1

This question already has an answer here:

echo "hi,my,name,is" | sed 's/,/\n/g' >out.txt

yields:

hi
my
name
is

But in reverse:

sed 's/\n/,/g' out.txt

yields:

hi
my
name
is

Why doesn't sed revert the operation with an inversion of the replace operation?

marked as duplicate by don_crissti, DopeGhoti, Jeff Schaller, G-Man, DarkHeart Mar 10 '18 at 12:36

This question has been asked before and already has an answer. If those answers do not fully address your question, please ask a new question.

  • because sed/awk strips the record separator (newline in your case) and adds back while printing... perl/ruby wont.. so you'd get your inversion there.. – Sundeep Mar 9 '18 at 5:42
5

Try:

$ sed 'H;1h;$!d;x; s/\n/,/g' out.txt
hi,my,name,is

By default, sed reads in only one line at a time, processes it, and prints it. Since a single line never has a newline character, the command s/\n/,/g does nothing. The solution, as above, is to read the whole file in at once and then do s/\n/,/g.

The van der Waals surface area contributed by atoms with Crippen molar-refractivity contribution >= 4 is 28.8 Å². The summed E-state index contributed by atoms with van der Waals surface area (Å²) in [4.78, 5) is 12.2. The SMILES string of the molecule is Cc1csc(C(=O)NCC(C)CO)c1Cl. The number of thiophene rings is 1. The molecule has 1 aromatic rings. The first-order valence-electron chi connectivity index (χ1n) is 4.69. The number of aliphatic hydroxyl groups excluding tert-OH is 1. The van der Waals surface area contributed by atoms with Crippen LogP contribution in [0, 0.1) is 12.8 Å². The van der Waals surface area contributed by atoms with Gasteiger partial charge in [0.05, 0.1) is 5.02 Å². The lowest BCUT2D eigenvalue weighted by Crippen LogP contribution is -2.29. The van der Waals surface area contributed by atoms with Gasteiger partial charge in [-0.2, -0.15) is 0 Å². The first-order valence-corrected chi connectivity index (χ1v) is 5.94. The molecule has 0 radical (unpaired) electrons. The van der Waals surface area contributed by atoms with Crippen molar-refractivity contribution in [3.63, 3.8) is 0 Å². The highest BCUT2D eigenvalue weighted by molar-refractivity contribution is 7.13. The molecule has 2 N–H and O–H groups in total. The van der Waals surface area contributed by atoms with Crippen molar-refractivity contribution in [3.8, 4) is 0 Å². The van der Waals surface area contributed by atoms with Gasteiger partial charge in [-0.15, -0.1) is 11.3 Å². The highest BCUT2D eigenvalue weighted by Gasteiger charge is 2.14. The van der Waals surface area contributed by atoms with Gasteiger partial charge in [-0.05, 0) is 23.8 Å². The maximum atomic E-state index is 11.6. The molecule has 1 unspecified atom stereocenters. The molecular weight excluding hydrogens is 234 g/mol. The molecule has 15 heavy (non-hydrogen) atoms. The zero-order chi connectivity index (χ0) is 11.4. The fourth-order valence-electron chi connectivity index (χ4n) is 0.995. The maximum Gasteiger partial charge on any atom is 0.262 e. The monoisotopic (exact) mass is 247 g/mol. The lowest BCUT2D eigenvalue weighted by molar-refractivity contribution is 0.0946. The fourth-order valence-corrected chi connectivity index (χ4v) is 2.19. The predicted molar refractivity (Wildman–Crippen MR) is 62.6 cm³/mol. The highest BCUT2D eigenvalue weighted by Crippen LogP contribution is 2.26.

The commands H;1h;$!d;x read the whole file in at once. It is probably simplest to think of this as an idiom. If you really want to know the gory details:

  • H - Append current line to hold space
  • 1h - If this is the first line, overwrite the hold space with it
  • $!d - If this is not the last line, delete pattern space and jump to the next line.
  • x - Exchange hold and pattern space to put whole file in pattern space

Alternative: awk

$ awk 'NR>1{printf ","} {printf "%s",$0} END{print""}' out.txt
hi,my,name,is

Or:

$ awk '{printf "%s%s",(NR==1?"":","),$0} END{print""}' out.txt
hi,my,name,is
  • 1
    Or just tr '\n' , – Sparhawk Mar 9 '18 at 4:01
  • @Sparhawk Very true. But, as you saw in the title of this question, the OP knew about the tr approach. He was looking for a better understanding of sed. – John1024 Mar 9 '18 at 4:18
  • Arrgghh, yes, true. I missed that, sorry. (+1) – Sparhawk Mar 9 '18 at 4:24
  • Three more awk ways: {printf "%s",t $0; t=","} END{print""} or {t=t "," $0} END{print substr(t,2)} optionally with redundant BEGIN{t=""} or -vt= for clarity; or on condition none of the lines are empty -vRS="" '{gsub(/\n/,","); print}' (which is almost like the sed) – dave_thompson_085 Mar 9 '18 at 6:03
1

With gnu sed

echo "hi,my,name,is" | sed 's/,/\n/g' | sed -z 's/\n/,/g'

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